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The 5 ‘Whats’ of trustee investment – Part IV

12 May 2020

Les Cameron, head of Technical Services, Prudential, continues his series of trustee investment articles with look at the investments available to trusts and how they deal with capacity for loss.

Advising individuals in their capacity as trustees is particularly nuanced as opposed to advising them as individuals – there are many different considerations.

What type of trust are they a trustee of? What can it buy?  What are their investment duties and responsibilities? And what is the tax treatment of the investments they may potentially hold in their trust?

All these things need considered and naturally lead to the final part of the series: The sixty-four thousand dollar question!

What should they buy?

Trustees can access a wide range of potential investments. Which particular product, or combination of products, is used depends on the specific requirements of each trust. It is clear from the statutory and common law duties that fall on trustees that advising them is fundamentally different to the advice given to individuals.

Unlike individuals, trustees do not have an attitude to risk.  They may, as individuals, but that must be set aside when they are acting as trustees.  Likewise, an assessment of capacity for loss is standard for individuals but meaningless for trustees. What is clear is that trustees must invest in a way that is suitable for the trusts objectives, bearing in mind beneficiaries individual situations, treating all beneficiaries fairly, and in a way that maximises returns but without taking any undue risks.

One of the key drivers of tax impact is the taxation of income. So in investment terms you can invest in an income producing way through the use of OEICs.  Alternatively, a non-income producing way with the use of an investment bond wrapper. With open architecture widely available it is not a case of Bond versus OEICs it is a case of whether you want your OEICs bought directly by the trust or indirectly through an insurance wrapper.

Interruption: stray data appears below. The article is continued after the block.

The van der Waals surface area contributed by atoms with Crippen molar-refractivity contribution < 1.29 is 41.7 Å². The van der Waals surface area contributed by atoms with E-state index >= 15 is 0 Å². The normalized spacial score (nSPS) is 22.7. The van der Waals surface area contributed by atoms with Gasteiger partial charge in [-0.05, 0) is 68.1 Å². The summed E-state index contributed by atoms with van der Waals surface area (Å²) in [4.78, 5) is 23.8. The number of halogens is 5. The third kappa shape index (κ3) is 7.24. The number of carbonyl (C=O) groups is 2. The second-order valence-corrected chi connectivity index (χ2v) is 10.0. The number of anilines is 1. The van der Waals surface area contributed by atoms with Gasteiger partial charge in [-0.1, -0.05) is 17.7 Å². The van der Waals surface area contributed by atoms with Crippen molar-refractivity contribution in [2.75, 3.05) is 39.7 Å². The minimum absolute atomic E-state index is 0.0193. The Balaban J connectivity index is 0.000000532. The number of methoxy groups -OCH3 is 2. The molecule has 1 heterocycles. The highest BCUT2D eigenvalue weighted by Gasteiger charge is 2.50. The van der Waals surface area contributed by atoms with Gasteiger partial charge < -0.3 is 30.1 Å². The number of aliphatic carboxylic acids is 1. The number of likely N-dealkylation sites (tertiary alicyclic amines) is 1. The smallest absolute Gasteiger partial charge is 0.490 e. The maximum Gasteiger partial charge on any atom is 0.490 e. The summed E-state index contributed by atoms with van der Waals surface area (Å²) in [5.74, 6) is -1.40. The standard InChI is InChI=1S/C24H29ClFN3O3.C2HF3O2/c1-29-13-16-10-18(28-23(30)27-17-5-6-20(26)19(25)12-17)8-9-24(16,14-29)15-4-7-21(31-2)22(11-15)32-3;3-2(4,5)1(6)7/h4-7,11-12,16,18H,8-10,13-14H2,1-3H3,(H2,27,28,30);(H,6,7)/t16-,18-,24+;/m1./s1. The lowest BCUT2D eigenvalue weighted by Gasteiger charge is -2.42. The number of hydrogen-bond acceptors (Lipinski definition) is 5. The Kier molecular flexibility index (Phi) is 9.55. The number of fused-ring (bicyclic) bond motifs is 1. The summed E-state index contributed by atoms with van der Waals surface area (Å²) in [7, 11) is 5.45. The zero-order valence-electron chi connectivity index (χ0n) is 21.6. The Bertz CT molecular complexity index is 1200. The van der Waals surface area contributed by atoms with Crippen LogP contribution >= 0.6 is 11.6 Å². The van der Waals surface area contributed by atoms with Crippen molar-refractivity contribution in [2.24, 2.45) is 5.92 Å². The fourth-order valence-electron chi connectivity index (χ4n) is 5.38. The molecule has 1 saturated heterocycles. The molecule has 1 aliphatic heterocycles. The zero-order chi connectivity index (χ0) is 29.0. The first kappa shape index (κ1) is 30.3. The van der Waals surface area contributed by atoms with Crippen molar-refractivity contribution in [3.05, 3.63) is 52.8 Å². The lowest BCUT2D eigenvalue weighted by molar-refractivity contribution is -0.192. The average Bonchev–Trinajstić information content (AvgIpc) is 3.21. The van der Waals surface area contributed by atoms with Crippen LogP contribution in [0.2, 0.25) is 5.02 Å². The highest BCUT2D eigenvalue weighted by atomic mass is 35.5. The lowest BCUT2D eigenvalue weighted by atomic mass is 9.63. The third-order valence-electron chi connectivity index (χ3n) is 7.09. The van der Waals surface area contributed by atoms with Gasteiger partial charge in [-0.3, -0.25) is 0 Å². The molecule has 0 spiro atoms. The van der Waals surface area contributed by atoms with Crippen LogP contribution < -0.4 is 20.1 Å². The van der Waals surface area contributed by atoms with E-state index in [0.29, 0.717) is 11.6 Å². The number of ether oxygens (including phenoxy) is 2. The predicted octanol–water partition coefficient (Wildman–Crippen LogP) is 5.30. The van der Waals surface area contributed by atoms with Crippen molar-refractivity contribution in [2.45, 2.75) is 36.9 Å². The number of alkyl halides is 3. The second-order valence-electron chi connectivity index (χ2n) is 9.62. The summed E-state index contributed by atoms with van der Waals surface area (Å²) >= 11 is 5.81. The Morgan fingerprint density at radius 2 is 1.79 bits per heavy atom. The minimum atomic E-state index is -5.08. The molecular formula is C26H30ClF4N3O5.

The investment bond may of course be driven by investment choice as some funds just can’t be held unwrapped e.g. smoothed funds or those with guarantees. Trustees may be attracted by the simpler taxation and administration that flows from not having income generating assets. But the trust terms may dictate they have no choice. The assignability of an investment bond to an individual without any tax charges may be attractive.

With larger funds or actively manged funds the absence of CGT within the bond wrapper may be attractive for all trustees.

So what should trustees consider.

Bare Trust

The investment is likely to be for an under 18 so the beneficiary is unlikely to have any taxable income. Either wrapped or unwrapped may be suitable. If OEICs are held directly then the various tax allowances are likely to be available in full. However, beware parental settlement rules. Bonds could be suitable, it would make administration easier and offshore would seem attractive given the likely availability of the personal allowance, starting rate for savings and personal savings allowance allowing tax free encashments of up to £18,500 (20/21), as well as a tax free journey.

Interest in Possession

Probably the most complicated as we have beneficiaries with a right to income and beneficiaries with a right to capital. Bonds alone are unlikely to be suitable – it wouldn’t be fair!

It is likely that income will need to be produced for the income beneficiary, the question is how much. The actual circumstances will dictate the balance required between capital appreciation and income production. A bond could be suitable for some of the fund especially if the trustees have the power to advance capital to the IIP beneficiary. Alternatively, a bond could be suitable where the “interest” is generated from other assets e.g. the right to live in a property rent free.

Discretionary

It’s really down to what the trustees are trying to achieve.  Given the heavy taxation, administration and complexity of income generated within a discretionary trust trustees might favour a bond wrapper to “turn off” any income. The 5% tax deferred could be used to provide “income” to beneficiaries. The wrapper could shelter larger or actively managed funds Offshore or onshore will probably be determined on the tax status of who will ultimately be liable for any bond gains e.g. if segments are likely to be assigned to non-earners perhaps to pay for university then offshore would seem sensible. Also, where settlor interested becomes an issue bonds may be favoured.  OEICs could work here too, perhaps with the creation of a temporary interest in possession to ease the tax burden.

Advising trustees is straightforward.  You just need to make sure their investments are suitable …

 

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